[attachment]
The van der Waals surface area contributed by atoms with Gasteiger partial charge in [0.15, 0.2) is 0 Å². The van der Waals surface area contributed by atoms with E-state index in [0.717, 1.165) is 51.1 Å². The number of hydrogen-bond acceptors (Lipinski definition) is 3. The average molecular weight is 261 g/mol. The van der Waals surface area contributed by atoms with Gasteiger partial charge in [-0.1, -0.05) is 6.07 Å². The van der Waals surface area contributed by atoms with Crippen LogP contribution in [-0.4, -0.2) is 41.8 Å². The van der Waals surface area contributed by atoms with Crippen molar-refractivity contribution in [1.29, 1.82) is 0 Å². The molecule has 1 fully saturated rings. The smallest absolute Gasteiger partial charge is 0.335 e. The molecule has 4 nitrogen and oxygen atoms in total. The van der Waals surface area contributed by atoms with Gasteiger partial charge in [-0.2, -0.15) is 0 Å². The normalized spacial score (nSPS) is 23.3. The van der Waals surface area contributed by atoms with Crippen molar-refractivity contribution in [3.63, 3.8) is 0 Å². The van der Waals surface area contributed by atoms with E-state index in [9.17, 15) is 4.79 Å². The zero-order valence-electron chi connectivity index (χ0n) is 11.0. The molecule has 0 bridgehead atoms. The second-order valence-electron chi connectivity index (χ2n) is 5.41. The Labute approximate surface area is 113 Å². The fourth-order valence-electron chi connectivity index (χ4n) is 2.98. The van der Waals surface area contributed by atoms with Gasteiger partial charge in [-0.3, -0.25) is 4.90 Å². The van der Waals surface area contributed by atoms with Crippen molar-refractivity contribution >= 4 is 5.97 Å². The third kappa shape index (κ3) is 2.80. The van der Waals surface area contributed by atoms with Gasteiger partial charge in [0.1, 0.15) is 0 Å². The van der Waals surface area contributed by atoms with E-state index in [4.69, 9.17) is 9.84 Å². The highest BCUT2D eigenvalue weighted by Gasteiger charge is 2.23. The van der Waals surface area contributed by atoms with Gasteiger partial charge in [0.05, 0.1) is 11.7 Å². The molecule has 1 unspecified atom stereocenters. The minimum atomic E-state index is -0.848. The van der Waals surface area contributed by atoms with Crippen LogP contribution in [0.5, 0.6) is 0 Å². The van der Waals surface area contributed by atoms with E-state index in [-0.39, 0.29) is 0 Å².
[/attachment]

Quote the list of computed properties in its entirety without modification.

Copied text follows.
The van der Waals surface area contributed by atoms with Gasteiger partial charge in [0.15, 0.2) is 0 Å². The van der Waals surface area contributed by atoms with E-state index in [0.717, 1.165) is 51.1 Å². The number of hydrogen-bond acceptors (Lipinski definition) is 3. The average molecular weight is 261 g/mol. The van der Waals surface area contributed by atoms with Gasteiger partial charge in [-0.1, -0.05) is 6.07 Å². The van der Waals surface area contributed by atoms with Crippen LogP contribution in [-0.4, -0.2) is 41.8 Å². The van der Waals surface area contributed by atoms with Crippen molar-refractivity contribution in [1.29, 1.82) is 0 Å². The molecule has 1 fully saturated rings. The smallest absolute Gasteiger partial charge is 0.335 e. The molecule has 4 nitrogen and oxygen atoms in total. The van der Waals surface area contributed by atoms with Gasteiger partial charge in [-0.2, -0.15) is 0 Å². The normalized spacial score (nSPS) is 23.3. The van der Waals surface area contributed by atoms with Crippen molar-refractivity contribution in [3.63, 3.8) is 0 Å². The van der Waals surface area contributed by atoms with E-state index in [9.17, 15) is 4.79 Å². The zero-order valence-electron chi connectivity index (χ0n) is 11.0. The molecule has 0 bridgehead atoms. The second-order valence-electron chi connectivity index (χ2n) is 5.41. The Labute approximate surface area is 113 Å². The fourth-order valence-electron chi connectivity index (χ4n) is 2.98. The van der Waals surface area contributed by atoms with Gasteiger partial charge in [-0.3, -0.25) is 4.90 Å². The van der Waals surface area contributed by atoms with Crippen molar-refractivity contribution >= 4 is 5.97 Å². The third kappa shape index (κ3) is 2.80. The van der Waals surface area contributed by atoms with Gasteiger partial charge in [0.1, 0.15) is 0 Å². The van der Waals surface area contributed by atoms with E-state index in [4.69, 9.17) is 9.84 Å². The highest BCUT2D eigenvalue weighted by Gasteiger charge is 2.23. The van der Waals surface area contributed by atoms with Gasteiger partial charge in [0.05, 0.1) is 11.7 Å². The molecule has 1 unspecified atom stereocenters. The minimum atomic E-state index is -0.848. The van der Waals surface area contributed by atoms with Crippen LogP contribution in [0.5, 0.6) is 0 Å². The van der Waals surface area contributed by atoms with E-state index in [-0.39, 0.29) is 0 Å².